The Revolutionary War Council, known by abbreviation as Revvoensovet, was created in September 1918 to lead and direct the Soviet war machine. Its first chair was Leon Trotsky, now in effect the supreme military commander, but already the personal conflict with Stalin that would lead to his eventual death was underway.
Tsaritsyn in the south of European Russia was the focus of significant military engagement from July 1918 until the Soviets’ eventual victory over a year later. The fight for Tsaritsyn became known for the Reds’ internal conflicts as much as for their battles with the Whites. The basic confrontation related to the use of former Imperial Army officers in the Red Army. Trotsky firmly believed that a failure to use the experience of officers willing to fight for the Bolsheviks would be fatal; Stalin felt the reverse, and he used his presence in Tsaritsyn to block and remove such military staff. In Stalin-era historiography, as exemplified in this book, the heroic leader of military strategy at Tsaritsyn was Stalin; Trotsky is sidelined.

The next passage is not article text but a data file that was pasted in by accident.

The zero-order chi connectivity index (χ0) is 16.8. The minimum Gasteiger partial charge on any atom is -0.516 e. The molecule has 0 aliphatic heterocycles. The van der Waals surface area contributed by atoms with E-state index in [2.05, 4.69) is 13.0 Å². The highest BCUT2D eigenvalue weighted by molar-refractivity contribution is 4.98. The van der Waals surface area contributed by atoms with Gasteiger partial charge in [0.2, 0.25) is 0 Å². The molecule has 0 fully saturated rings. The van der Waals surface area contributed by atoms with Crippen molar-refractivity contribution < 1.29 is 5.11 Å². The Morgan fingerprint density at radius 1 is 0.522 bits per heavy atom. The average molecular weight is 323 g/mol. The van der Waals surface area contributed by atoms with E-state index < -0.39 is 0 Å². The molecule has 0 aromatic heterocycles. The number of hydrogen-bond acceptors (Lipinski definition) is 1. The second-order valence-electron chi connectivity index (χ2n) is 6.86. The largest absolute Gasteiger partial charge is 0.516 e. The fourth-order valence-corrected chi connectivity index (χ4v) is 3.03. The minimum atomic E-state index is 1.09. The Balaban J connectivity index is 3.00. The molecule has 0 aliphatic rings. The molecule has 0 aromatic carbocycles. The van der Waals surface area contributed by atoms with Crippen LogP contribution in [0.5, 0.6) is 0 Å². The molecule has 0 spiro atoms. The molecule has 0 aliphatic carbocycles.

The author of this book, Vladimir Melikov, is described on the title page as komdiv (divisional commander) and professor at the Academy of the General Staff of the Red Army. Melikov’s credentials and his positive portrait of Stalin here were not, however, enough to save him from the purges; he died in 1946.
Geroicheskaia oborona Tsaritsyna (1918 g.) / V.A. Melikov (1938) 586:9.d.90.52